, and added an interesting extension: the subject also fails if the two women are talking about marriage or children.
It's also interesting how he views it in relation to his own work.
(And I'm aware of the irony of taking a conversation about Bechdel's Law and then making a man into the subject...)
Bearing the same irony in mind, I think that's a fantastic post by Charles Stross.
Rewatching DS9 recently I was struck by how frequent woman--woman conversations are, compared with much of the other television drama that I watch: there are many head-to-head scenes with Kira & Dax, Kira & Winn, and Kira/Dax & OFC-of-the-week. There again, they are often talking about men, though often non-romantically, and man--man scenes or man--woman scenes are a lot more common. I suspect something like 10% woman--woman, 45% man--man & 45% man--woman in terms of screen minutes would actually feel unusually woman--woman focused, even to a woman viewer.
I also apply the forename test (are men and women addressed by their forenames to an equivalent extent), which B7 & TNG both fail but DS9 passes.
Sadly DS9 did descend into romantically pairing up its characters, which had a significant impact on Kira and Dax. They continued having their own stories, but it was a shame.
|Date:||September 4th, 2008 06:10 pm (UTC)|| |
I think the implication is, a man in whom one or both has a romantic interest, rather than you know fighting Hitler or something like that
I think that the appeal of the test isn't only to show that women have interests besides dating men, but that it also takes away from the presumed centrality of men in all subject matters, which doesn't work if you make too many exceptions on the grounds that the matter isn't romantic interest in men. I mean, if two women are talking about how a man they don't have an interest in dating is going to fight Hitler, that's not any better. If they're talking about how they're going to do the fighting themselves, then it's somewhat better because it becomes about something other than a man.
Yes. It's hard to formulate but I know what you mean.
|Date:||September 4th, 2008 10:27 pm (UTC)|| |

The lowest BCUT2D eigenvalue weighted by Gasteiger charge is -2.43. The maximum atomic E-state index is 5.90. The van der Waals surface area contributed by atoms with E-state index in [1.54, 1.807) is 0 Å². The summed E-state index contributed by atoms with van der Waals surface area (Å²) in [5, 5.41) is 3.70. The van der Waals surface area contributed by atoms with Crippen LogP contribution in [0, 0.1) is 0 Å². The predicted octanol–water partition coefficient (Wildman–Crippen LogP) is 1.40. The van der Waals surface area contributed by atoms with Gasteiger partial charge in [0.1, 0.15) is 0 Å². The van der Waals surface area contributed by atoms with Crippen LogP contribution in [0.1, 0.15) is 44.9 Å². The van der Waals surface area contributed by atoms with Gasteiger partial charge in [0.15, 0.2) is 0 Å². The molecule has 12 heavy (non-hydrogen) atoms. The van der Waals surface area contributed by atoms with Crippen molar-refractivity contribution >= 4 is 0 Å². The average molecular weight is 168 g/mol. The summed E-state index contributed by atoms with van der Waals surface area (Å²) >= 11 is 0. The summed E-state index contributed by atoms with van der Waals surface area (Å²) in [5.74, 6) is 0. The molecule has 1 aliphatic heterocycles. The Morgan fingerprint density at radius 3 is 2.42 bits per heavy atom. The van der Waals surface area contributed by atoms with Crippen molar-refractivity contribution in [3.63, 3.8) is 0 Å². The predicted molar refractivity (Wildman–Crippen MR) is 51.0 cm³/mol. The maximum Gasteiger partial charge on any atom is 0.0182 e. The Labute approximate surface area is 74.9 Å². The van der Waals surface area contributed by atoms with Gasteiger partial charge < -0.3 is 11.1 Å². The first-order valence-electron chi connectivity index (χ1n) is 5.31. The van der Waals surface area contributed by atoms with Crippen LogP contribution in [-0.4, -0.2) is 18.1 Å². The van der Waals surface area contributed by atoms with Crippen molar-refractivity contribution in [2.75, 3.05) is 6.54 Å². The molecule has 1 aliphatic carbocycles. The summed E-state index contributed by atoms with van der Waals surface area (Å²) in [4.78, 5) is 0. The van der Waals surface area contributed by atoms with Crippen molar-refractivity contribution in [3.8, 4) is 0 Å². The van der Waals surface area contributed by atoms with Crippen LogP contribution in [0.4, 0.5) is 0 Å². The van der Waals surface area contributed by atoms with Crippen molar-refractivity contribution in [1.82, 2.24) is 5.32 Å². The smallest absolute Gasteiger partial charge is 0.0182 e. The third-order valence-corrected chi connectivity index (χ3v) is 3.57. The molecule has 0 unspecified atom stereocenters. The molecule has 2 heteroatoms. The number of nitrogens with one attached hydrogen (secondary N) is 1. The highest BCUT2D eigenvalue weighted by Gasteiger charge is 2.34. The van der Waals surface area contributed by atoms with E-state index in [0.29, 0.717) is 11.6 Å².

I'm completely with you. I rarely discuss men with other women in that way (with the exception of a colleague who was dumped not long before her wedding) but then I'm also on the edge of fandom by not caring about pairings and romance. In fact I'll be put off by seeing it in films where it's gratuitous. I'd rather have no women in a film at all than a "love interest".
I have now seen two episodes of the last Kelsey Grammer comedy Back to You
. It has some funny lines but I'm only giving it one more chance. There are two women in it. One is an airhead bimbo with big boobs; the other is an anchorwoman--who turned out to my disgust to have had an affair with Chuck before he left, and to have a daughter by him. [headdesk] So it's going to be all about that, isn't it?
Another one to scratch off my list by the sound of it
I'd never heard of the Bechdel test. I can't think of a movie I've seen that meets its criteria.
I suspect that a movie that meets the first criterion--more than one named female character--but fails the second, fails more spectacularly. I'm thinking specifically of such chick-fests as "Mamma Mia" (which, yes, I've publicly confessed to enjoying) that raucously celebrate the status quo while pretending to be about women's independence and real lives.
My female friends seem to be fairly evenly divided about Mama Mia, and not necessarily in the way I would have guessed. My local cinema advertises 'singalong' viewings at the moment. I envisage lots of ladies getting slightly over-excited :-)